The fatal crash of Germanwings Flight 9525 that killed all 150 people onboard was in all likelihood a deliberate act, a new report says. According to the New York Times, a German prosecutor heading the crash investigation said that there is increasing evidence that point towards the possibility that Flight 9525 was crashed deliberately by the co-pilot of the plane.
According to Brice Robin, the prosecutor who made this startling discovery, the investigating team is now treating this as a case of voluntary manslaughter. Earlier, the Inquisitr reported that the pilot of the ill-fated aircraft was locked out of the cockpit soon after the plane reached its cruising altitude. It is now being reported that the pilot could have been deliberately locked out of the cockpit. Earlier reports also talked about the noise of heavy pounding on the cockpit doors -- which would have been caused by the pilot trying to get into the cockpit after being locked out.
Brice Robin went on to add that the co-pilot started to make a sharp descent soon after the pilot left the cockpit. However, they have no answers yet as to why the co-pilot decided to deliberately crash Flight 9525 and kill hundreds of innocent people onboard.
Meanwhile, investigators are still scouring the crash site for clues that could shed more light on the causes that brought Flight 9525 down. The flight, which was operated using an Airbus A320 aircraft, was traveling from Barcelona, Spain, to Dusseldorf, Germany, on what was to be yet another routine flight. Minutes after it took off and reached its cruising altitude, the plane began to descend quickly and continued to do so for the next 10 minutes. The plane soon went off radar screens and crashed into a mountain in the French Alps. The impact of the crash was so severe that the plane disintegrated into small pieces; the largest piece was the size of a small car.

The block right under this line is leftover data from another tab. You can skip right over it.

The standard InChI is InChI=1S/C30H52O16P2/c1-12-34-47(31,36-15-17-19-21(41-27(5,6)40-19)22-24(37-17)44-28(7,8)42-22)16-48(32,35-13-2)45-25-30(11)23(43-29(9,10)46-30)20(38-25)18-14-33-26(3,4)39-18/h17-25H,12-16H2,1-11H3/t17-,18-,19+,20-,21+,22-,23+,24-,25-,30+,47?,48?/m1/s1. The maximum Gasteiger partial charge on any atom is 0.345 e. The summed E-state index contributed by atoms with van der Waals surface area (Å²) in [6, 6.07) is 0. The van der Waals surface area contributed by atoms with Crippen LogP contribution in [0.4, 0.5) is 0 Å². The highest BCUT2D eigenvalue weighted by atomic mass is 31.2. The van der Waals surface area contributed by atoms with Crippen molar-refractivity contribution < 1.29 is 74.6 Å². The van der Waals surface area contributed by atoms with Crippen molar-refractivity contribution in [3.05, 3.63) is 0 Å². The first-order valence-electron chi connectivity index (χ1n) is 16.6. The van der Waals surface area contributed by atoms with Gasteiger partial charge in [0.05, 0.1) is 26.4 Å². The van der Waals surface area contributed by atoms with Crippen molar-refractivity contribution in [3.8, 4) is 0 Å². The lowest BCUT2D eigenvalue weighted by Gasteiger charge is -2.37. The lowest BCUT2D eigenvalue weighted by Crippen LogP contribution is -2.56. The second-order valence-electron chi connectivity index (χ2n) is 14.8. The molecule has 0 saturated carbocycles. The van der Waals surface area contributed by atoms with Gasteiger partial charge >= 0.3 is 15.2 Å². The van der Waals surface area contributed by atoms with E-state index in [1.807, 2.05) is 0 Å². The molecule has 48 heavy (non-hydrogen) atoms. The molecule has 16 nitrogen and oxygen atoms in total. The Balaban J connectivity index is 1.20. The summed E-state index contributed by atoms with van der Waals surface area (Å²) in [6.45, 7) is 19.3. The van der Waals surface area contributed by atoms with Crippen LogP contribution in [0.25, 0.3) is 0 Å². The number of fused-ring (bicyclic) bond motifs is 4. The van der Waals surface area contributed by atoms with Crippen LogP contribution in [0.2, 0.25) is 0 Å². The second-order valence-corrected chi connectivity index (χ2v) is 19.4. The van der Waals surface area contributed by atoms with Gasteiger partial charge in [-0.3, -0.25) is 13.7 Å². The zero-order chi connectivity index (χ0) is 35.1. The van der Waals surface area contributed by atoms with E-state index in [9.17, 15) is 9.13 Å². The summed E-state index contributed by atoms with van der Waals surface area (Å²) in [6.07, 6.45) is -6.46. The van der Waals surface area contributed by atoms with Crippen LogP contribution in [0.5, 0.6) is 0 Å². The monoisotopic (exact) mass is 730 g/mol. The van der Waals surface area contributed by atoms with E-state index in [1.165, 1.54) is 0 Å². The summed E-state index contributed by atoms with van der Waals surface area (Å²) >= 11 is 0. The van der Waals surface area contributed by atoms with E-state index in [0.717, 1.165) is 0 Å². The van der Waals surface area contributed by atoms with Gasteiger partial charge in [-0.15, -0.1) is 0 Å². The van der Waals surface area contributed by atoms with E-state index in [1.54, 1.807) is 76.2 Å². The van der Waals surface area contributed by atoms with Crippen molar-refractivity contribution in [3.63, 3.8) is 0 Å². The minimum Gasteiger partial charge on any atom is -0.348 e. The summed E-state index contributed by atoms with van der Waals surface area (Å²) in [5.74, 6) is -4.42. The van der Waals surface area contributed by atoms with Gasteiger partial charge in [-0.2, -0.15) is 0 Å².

After the crash, investigators managed to retrieve one of the cockpit voice recorders on the plane and made a shocking discovery. The evidence from the voice recorders onboard Flight 9525 pointed towards the chance that the pilot had gone out of the cockpit and was unable to get back in. New regulations post 9/11 warranted that the cockpit doors remain locked at all times -- except when the one of the pilots wishes to go into the cabin to relieve himself. In such a scenario, the co-pilot has all the control and can lock the cockpit and bar access to someone waiting outside. Unfortunately, it seems these regulations did not take into consideration a scenario where a pilot himself turns suicidal and acts in a manner that could kill the passengers on board.
As investigation on the cause behind Flight 9525's crash continues, the families of the victims aboard the plane are on a visit to the site of the crash. Lufthansa is flying several of the relatives on two separate flights from Barcelona to Dusseldorf. Another group of relatives, who did not wish to fly, left Barcelona on a bus to Dusseldorf.
The crash of Germanwings Flight 9525 is the worst aviation disaster since the crash of Malaysia Airlines Flight MH17 in 2014.
[Photo by Sean Gallup/Getty Images]